Of course there were the obvious attractions to wander by and sit in the shade of: Notre Dame, Eiffel Tower, Tuileries, the Royal Palace, Hôtel de Ville (city hall, even if it by name seems like it should be the city's #1 hotel), Invalides hospital, yadda blah etc. I enjoyed walking through or by them all regardless, even for all of their fame. This included the old graveyards with both Oscar Wilde and Jim Morrison, and that of Baudelaire. Classically classic classicism on display everywhere - what's not to like? Visually, anyway.
There were the seedier places too, like up the hill Montmartre by Sacre Coeur's cathedraled views. There one finds Pigalle and all of the peep show call girl attractions one could ever hope for, should that be one's fancy. Same went with the further reaches of the avenue St. Denis. My peeping - it need be stated - consisted of walking the streets and getting a feel for the area more than heeding the whispered calls of "I've got a sister available - interested?" Not that there wasn't the odd good-looking woman to make one pause if only for a split-second, I'll come clean. Sadly, though, it's the exception that the street walkin' prostitute is going to be hot: supply and demand works its magic in ALL businesses. Those that don't need to walk the street simply don't.
Most of my walking led to places to play my horn, however. The chill in the air made this quite a challenge, and that went beyond the usual defi (challenge) of finding proper accoustics. The sun came and went as did the rain, leaving the best of plans to writhe joyfully (or not) at the mercy of ol' Ma Nature. The ground was often wet, as were the park benches I so coveted, so I made do as I could with the random dry newspaper or napkins from the most recent cafe to help my cause.
Parks and open spaces were for the taking if I was willing to share the space, which I was and wasn't willing to do at times. Ultimately I settled on the river as my desired locale for playing away. I figured that my ad hoc companions, who by chance were sharing my space and had to make more of an effort to hear me if they truly wanted to, left me less to blame if they didn't like what they heard. The river was effectively a de facto open space in a very congested city.
Not that there weren't any boats going down the river to clog up the dream, however. The Seine is famous for cruising, and there were plenty of boats doing their regularly scheduled rubber-necking at the architecture and sights available from the rivière. They weren't a constant part of my field of vision, but they were there often enough. Some people on board obviously heard my playing, or tried to, while others yelled over to me to blast away for their entertainment (on any number of levels). Which I generally obliged in doing so. At least I did when I wasn't blowing on my hands for warmth or trying to unstick my lips from freezing to the mouthpiece. We musicians suffer for the cause!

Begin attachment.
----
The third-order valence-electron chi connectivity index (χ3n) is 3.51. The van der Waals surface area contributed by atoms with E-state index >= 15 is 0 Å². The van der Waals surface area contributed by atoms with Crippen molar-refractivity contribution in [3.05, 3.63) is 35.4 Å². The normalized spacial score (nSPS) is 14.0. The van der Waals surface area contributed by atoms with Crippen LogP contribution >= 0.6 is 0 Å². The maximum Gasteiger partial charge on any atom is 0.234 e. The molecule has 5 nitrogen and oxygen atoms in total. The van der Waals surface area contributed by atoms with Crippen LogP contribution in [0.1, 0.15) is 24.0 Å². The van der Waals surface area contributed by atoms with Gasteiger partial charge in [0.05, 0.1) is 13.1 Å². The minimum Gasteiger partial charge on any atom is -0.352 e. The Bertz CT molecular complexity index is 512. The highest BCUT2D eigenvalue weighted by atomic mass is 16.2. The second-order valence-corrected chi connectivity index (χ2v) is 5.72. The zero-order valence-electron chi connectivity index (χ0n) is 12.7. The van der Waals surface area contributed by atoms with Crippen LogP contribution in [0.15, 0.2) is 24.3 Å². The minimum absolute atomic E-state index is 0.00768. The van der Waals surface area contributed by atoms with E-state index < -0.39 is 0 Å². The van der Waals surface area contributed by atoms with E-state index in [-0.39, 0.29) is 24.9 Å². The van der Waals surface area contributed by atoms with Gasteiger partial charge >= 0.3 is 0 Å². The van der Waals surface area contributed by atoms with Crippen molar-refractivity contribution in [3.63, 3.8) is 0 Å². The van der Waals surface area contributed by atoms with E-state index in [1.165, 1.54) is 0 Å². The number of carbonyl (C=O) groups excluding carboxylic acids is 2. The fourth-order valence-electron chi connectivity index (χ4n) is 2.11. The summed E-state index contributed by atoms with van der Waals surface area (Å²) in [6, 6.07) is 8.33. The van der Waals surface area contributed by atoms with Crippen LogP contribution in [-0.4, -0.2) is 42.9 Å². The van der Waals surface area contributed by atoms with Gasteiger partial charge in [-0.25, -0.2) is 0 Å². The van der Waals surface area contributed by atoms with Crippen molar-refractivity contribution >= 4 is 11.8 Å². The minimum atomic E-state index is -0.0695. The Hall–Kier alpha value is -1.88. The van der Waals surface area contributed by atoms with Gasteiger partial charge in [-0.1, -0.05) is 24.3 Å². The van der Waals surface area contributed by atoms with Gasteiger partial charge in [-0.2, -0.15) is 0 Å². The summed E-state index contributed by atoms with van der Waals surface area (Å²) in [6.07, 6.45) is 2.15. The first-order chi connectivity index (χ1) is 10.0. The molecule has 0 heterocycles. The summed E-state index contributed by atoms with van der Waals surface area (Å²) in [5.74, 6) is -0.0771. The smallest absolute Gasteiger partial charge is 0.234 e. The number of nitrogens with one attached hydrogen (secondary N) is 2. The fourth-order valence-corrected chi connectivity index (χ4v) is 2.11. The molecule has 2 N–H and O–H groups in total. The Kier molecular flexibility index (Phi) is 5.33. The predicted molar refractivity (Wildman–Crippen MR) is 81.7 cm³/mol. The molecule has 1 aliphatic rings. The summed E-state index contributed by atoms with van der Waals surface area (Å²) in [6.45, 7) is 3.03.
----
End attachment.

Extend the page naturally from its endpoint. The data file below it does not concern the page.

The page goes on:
By far my favorite venue for playing was underneath the array of bridges linking up the opposing banks that split Paris down the middle in a fashion more akin to the line in the yin-yang symbol than a bisecting cut. I made a mission of trying each one out within the city core, finding them all with their pros and cons. Some had stellar architecture and accoustics both: Alexandre III's bridge stood out. The ones with modern roads zipping underneath them were too challenging, leaving me pathetically trying to separate my sound out from the traffic zooming by. Not that the drivers seemed to mind - I received any number of thumbs-ups for my futile endeavors.
All the while I was strolling endless about the City Of Lights, I played phone tag with my friend A from the year's prior trip in Rome. Now a Parisien proper in the confines of Montparnasse district (finally moved into the city proper from the banlieues (suburbs) only months prior), he was doing odd work in a photo shop when not trying to work on his latest documentary project. Finally we managed to catch up near the Metro station Blanche (off of the grand Boulevard Clichy) at one of his favorite cafes. Conveniently this was also near the Cimitiere de Montmartre, which I would check out afterward.
On another occasion we met up his latest girlfriend accompanied by a girlfriend of hers for drinks preceded by eats in a famous fish market - one so famous I've completely forgotten the name. They seemed to enjoy the place quite a bit while never forgetting to remind me that it was where all the tourists came (which they did - the place was large and absolutely filled to the rafters, literally so since we were in the second story dining area). Lively conversation filled the evening, which I was fortunately able to reasonably keep up with in French. They were charitable with their pronunciation surely, even throwing in the odd English word where they figured I wouldn't have a chance.
A similar evening followed with some other of A's friends, a couple who had an apartment in which he had couch-surfed from time to time before finally leaving home in the suburbs to the city. He was all of 27 now, making him about average for leaving the nest in French society (and the rest of the countries sharing the romance language branch of tongue). Dinner consisted of a varied affair of good wine, cheese, and a pasta dinner. Similar to the other evening, though, many apologies of "This is not real quality French, of course, but..." preceded each item that was brought from the kitchen and quickly consumed.